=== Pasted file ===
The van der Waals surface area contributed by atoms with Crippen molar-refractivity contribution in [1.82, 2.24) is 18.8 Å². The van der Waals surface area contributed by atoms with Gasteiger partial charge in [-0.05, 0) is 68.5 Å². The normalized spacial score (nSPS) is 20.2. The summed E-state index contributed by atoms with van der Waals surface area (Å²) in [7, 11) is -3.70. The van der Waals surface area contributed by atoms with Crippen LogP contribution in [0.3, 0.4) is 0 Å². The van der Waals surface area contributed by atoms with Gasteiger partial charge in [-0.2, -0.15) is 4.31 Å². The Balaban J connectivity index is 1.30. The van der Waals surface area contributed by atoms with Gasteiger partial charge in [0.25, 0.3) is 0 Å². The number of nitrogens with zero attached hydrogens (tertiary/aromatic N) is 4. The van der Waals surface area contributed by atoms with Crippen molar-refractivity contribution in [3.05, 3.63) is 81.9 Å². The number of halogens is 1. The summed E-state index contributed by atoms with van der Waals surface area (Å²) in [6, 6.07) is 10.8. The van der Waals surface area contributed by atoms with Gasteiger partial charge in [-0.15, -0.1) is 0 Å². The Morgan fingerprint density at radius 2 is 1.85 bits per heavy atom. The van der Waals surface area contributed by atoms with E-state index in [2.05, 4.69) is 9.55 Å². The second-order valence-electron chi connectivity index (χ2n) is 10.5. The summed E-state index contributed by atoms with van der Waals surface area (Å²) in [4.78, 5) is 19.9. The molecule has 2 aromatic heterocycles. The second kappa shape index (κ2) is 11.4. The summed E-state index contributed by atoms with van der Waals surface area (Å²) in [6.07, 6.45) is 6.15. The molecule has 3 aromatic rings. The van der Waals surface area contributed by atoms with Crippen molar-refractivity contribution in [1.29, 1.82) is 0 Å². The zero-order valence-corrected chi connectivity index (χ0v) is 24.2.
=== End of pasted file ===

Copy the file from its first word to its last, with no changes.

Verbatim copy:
The van der Waals surface area contributed by atoms with Crippen molar-refractivity contribution in [1.82, 2.24) is 18.8 Å². The van der Waals surface area contributed by atoms with Gasteiger partial charge in [-0.05, 0) is 68.5 Å². The normalized spacial score (nSPS) is 20.2. The summed E-state index contributed by atoms with van der Waals surface area (Å²) in [7, 11) is -3.70. The van der Waals surface area contributed by atoms with Crippen LogP contribution in [0.3, 0.4) is 0 Å². The van der Waals surface area contributed by atoms with Gasteiger partial charge in [-0.2, -0.15) is 4.31 Å². The Balaban J connectivity index is 1.30. The van der Waals surface area contributed by atoms with Gasteiger partial charge in [0.25, 0.3) is 0 Å². The number of nitrogens with zero attached hydrogens (tertiary/aromatic N) is 4. The van der Waals surface area contributed by atoms with Crippen molar-refractivity contribution in [3.05, 3.63) is 81.9 Å². The number of halogens is 1. The summed E-state index contributed by atoms with van der Waals surface area (Å²) in [6, 6.07) is 10.8. The van der Waals surface area contributed by atoms with Gasteiger partial charge in [-0.15, -0.1) is 0 Å². The Morgan fingerprint density at radius 2 is 1.85 bits per heavy atom. The van der Waals surface area contributed by atoms with E-state index in [2.05, 4.69) is 9.55 Å². The second-order valence-electron chi connectivity index (χ2n) is 10.5. The summed E-state index contributed by atoms with van der Waals surface area (Å²) in [4.78, 5) is 19.9. The molecule has 2 aromatic heterocycles. The second kappa shape index (κ2) is 11.4. The summed E-state index contributed by atoms with van der Waals surface area (Å²) in [6.07, 6.45) is 6.15. The molecule has 3 aromatic rings. The van der Waals surface area contributed by atoms with Crippen molar-refractivity contribution in [1.29, 1.82) is 0 Å². The zero-order valence-corrected chi connectivity index (χ0v) is 24.2.